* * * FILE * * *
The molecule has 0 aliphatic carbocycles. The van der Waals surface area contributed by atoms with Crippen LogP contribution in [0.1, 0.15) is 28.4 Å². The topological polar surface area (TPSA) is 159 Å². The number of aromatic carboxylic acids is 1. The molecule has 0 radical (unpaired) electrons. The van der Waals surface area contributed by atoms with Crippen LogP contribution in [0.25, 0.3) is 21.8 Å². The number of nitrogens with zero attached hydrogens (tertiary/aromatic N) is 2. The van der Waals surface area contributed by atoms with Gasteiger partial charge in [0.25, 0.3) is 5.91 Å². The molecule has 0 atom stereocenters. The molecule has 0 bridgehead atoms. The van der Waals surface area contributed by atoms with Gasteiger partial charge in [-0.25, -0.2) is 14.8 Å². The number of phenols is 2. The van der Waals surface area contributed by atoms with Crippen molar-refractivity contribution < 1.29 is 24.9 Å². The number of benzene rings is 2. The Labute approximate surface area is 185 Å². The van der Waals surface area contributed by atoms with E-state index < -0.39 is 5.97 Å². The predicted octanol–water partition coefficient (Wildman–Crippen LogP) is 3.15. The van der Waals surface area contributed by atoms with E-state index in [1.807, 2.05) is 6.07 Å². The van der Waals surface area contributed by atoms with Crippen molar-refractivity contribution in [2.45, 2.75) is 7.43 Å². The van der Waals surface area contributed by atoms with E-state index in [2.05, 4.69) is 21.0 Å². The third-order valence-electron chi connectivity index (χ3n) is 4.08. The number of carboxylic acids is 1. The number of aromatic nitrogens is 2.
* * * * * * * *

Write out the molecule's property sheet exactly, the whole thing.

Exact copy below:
The molecule has 0 aliphatic carbocycles. The van der Waals surface area contributed by atoms with Crippen LogP contribution in [0.1, 0.15) is 28.4 Å². The topological polar surface area (TPSA) is 159 Å². The number of aromatic carboxylic acids is 1. The molecule has 0 radical (unpaired) electrons. The van der Waals surface area contributed by atoms with Crippen LogP contribution in [0.25, 0.3) is 21.8 Å². The number of nitrogens with zero attached hydrogens (tertiary/aromatic N) is 2. The van der Waals surface area contributed by atoms with Gasteiger partial charge in [0.25, 0.3) is 5.91 Å². The molecule has 0 atom stereocenters. The molecule has 0 bridgehead atoms. The van der Waals surface area contributed by atoms with Gasteiger partial charge in [-0.25, -0.2) is 14.8 Å². The number of phenols is 2. The van der Waals surface area contributed by atoms with Crippen molar-refractivity contribution < 1.29 is 24.9 Å². The number of benzene rings is 2. The Labute approximate surface area is 185 Å². The van der Waals surface area contributed by atoms with E-state index < -0.39 is 5.97 Å². The predicted octanol–water partition coefficient (Wildman–Crippen LogP) is 3.15. The van der Waals surface area contributed by atoms with E-state index in [1.807, 2.05) is 6.07 Å². The van der Waals surface area contributed by atoms with Crippen molar-refractivity contribution in [2.45, 2.75) is 7.43 Å². The van der Waals surface area contributed by atoms with E-state index in [2.05, 4.69) is 21.0 Å². The third-order valence-electron chi connectivity index (χ3n) is 4.08. The number of carboxylic acids is 1. The number of aromatic nitrogens is 2.